On Intimacy

Important note: This post discusses my personal sexuality, in a certain amount of detail. Family members and others who don’t want to read about that stuff, you may not want to read this piece. This piece was originally published on the Blowfish Blog.

What does intimacy mean?

And how can it be reached?

I’ve been thinking a lot lately about sexual intimacy. I wrote about it in my recent exegesis on masochism; I wrote about it in my review of the Japanese movie about the blow-up sex doll. I’ve been thinking about what sexual intimacy is, and how it’s different from sex. And I’ve been thinking about why it’s often so elusive… and what we can do to create it.

I think there’s a paradox in creating sexual intimacy. Or maybe just a balance. On the one hand, intimacy can’t be forced. You can’t make someone open up to you; I’m not sure you can even make yourself open up. Moments of connection — moments of feeling present with someone else, and feeling them present with you; moments of feeling the world fall away leaving only the two of you (or the three of you, or six, or whatever); moments where the chattering in your brain quiets down and your anxieties about the future and regrets about the past fade into the mist and all you’re aware of is the time and place you’re experiencing together right now; moments of looking up from whatever pleasures you’re engaged in and making eye contact and feeling yourself shining out through your eyes, and feeling your partner shining out through theirs; moments of knowing with an almost telepathic certainty exactly where and how your partner wants to be stroked/ licked/ hit/ whatever — these don’t happen because you will them to. In fact, in an important (albeit irritating) paradox, trying to force these moments usually has the exact opposite effect. Trying to force them will chase them away. One of the whole points of intimacy is that it means letting things be what they are: letting your partner be who they are, letting yourself be who you are, being present with each other as you are. Trying to force intimacy is the exact opposite of that.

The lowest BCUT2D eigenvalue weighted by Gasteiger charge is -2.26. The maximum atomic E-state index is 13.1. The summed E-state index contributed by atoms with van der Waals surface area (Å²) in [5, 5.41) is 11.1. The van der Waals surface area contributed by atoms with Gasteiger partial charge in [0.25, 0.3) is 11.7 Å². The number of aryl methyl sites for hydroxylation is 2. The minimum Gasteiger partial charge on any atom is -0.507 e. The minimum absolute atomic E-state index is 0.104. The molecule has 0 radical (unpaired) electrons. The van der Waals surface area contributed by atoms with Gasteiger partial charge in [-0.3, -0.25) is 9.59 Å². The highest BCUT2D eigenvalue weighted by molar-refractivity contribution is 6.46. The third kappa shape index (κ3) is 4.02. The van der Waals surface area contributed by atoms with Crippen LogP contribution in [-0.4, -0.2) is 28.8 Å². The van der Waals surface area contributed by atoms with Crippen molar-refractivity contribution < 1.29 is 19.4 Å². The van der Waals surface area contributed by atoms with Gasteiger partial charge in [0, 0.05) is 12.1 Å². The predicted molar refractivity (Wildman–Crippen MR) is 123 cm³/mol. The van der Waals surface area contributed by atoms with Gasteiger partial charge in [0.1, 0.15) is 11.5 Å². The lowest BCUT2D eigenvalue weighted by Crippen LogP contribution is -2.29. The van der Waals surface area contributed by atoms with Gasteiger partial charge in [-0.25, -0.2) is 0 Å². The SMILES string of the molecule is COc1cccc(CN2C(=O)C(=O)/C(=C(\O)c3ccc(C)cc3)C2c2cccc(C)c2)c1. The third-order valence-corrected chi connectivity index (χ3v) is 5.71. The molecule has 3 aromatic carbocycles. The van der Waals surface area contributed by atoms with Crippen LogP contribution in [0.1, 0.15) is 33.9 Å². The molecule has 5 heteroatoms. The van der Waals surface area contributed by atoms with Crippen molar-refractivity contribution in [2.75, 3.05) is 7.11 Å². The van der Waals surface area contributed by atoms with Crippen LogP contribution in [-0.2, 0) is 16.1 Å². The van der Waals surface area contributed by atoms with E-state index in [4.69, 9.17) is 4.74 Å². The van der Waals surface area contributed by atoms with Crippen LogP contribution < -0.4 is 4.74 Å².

But at the same time, intimacy doesn’t happen without work. It takes work to listen carefully to what your partner wants… whether they’re saying it in words, or without words. It takes work to let go of expectations, and to let experiences and people be what they are. It takes work to let go of anxieties and regrets, and let the present moment be what it is. It takes work to let go of self-consciousness and overthinking; to put a gag and a blindfold on the detached observer in your head who’s constantly sitting back offering running commentary on your life, and to just let yourself fucking well experience your life already. (She said bitterly, knowing way the hell too much about this one.)

And while a huge part of intimacy is letting things be, that isn’t the same as being passive. Part of letting things be is letting yourself be — and part of letting yourself be is being willing to put yourself out into the world. Asking for what you want; being honest about what your partner wants and how you feel about that; letting yourself not only feel what you feel but express those feelings… all of that’s a huge part of intimacy. It isn’t just about being open to your partner. It’s about being someone your partner can be open to. If you don’t put your sexual self into the world, there won’t be anyone there for your partner to connect with. Like I wrote in my review of “Air Doll”: With nothing to give but a constant flow of “After you, my dear Alphonse,” there’s no possibility for intimacy. There’s nobody to be inside; nobody to go inside the other. Intimacy requires both selfishness and selflessness. It requires the willingness to be one’s self… and the willingness to let the other person’s self be.

So where is that balance between control and laziness? Where is the balance between trying to force sexual intimacy, and passively lying back waiting for it to happen?

I’ve been thinking about this a lot lately. (I’m still thinking about it, by the way, so if you have ideas about this, please speak up in the comments!) And the concept that keeps coming to mind is readiness.

I don’t think we can make intimate sexual moments happen. As my Facebook friend Elin said when we were talking about last week’s masochism piece: “That’s one of the really exciting (and maddening) things about sex, isn’t it… getting completely in the moment and then one second later realizing you’re completely in the moment… at which point, of course, you’re not anymore. ” That’s what I was getting at a few paragraphs ago when I said that intimacy can’t be forced, or captured and preserved. Trying to force it chases it away; trying to capture it makes it slip through our fingers.